LEXICOGRAPHICAL TORTOISES.

A NY Times article by Craig S. Smith, “Académie Solemnly Mans the Barricades Against Impure French,” describes the sedate, not to say molasseslike, activities of the Académie Française, which “has been toiling for 70 years on the dictionary’s ninth edition and has reached only the letter P.” (The new edition is online up through the word NÉGATON ‘Particule élémentaire chargée d’électricité négative.’)

The eighth edition, published in 1935, has 35,000 words, but the current edition is already up to 50,000 and will probably reach 70,000 before the academy reaches the end of the letter Z. The pace is so slow that by the time the edition is done, the early letters of the lexicon will be largely out of date.
The academy, founded in 1635 under the sponsorship of Louis XIII’s chief minister, Cardinal Richelieu, has been quietly engulfed by the slow collision of tradition and modernity that remains one of the central dynamics animating Western Europe today…

[Maurice] Druon defends the academy’s tempo largo. “We need 50 years to know that a word is really in use and won’t disappear,” he said. But even he finds progress on the dictionary as slow as ripening Camembert in January.
He says that the academy has fallen off its pace in turning out a new edition roughly every half century, in part recently because of the interruption of World War II. By the 1980’s, he realized that with the academicians’ sluggish speed and the plethora of fast-appearing new words, the academy would not complete the dictionary before the end of the 21st century.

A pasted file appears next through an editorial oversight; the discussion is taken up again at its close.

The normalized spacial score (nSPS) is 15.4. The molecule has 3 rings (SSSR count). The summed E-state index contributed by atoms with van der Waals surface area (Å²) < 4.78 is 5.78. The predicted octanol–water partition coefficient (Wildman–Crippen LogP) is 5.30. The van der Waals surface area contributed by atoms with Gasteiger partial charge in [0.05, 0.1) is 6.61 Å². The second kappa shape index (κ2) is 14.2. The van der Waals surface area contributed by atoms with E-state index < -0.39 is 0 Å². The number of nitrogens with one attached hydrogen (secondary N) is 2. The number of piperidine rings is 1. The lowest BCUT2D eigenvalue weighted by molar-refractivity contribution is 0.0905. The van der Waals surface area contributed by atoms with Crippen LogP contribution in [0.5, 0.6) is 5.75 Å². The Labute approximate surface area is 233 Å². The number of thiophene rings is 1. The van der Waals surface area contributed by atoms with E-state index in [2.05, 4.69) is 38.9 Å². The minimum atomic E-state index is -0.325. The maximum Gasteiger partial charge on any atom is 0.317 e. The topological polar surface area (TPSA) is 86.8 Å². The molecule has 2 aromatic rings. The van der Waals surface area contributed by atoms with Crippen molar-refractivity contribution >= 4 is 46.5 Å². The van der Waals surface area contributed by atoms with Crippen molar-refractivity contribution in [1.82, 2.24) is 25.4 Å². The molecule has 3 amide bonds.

To restore credibility to the project, he accelerated the process and started publishing the academy’s progress in periodic installments that are eventually grouped into volumes. Two volumes have been published so far, taking the ninth edition through the word “mappemonde,” or a map of the earth presented in two side-by-side circles. Of the 11,500 words in the second volume, 4,000 are new….
The academy does not use freelancers, as many lexicographers do. Its staff of 10 scholars work through the academy’s eighth edition and consult commercial dictionaries, specialized glossaries and the computerized Treasury of the French Language database, which is a nearly complete catalog of the 180,000 French words ever used, including obsolete words.
They prepare words, both old and new, for consideration by the Dictionary Commission, which consists of 15 academicians who meet at the academy for three hours every Thursday morning around an oval table behind a red-stained wooden door… After a civilized lunch, the commission members join the rest of the academicians for an hour and a half in the academy’s vaulted meeting room, a hushed temple of maroon suede upholstery and blue-gray silk walls…
Few mortals have ever witnessed the academy at work. The privilege is reserved for monarchs and heads of state, and “no more than 19” have been so honored in the academy’s nearly 400-year history, Mr. Druon said.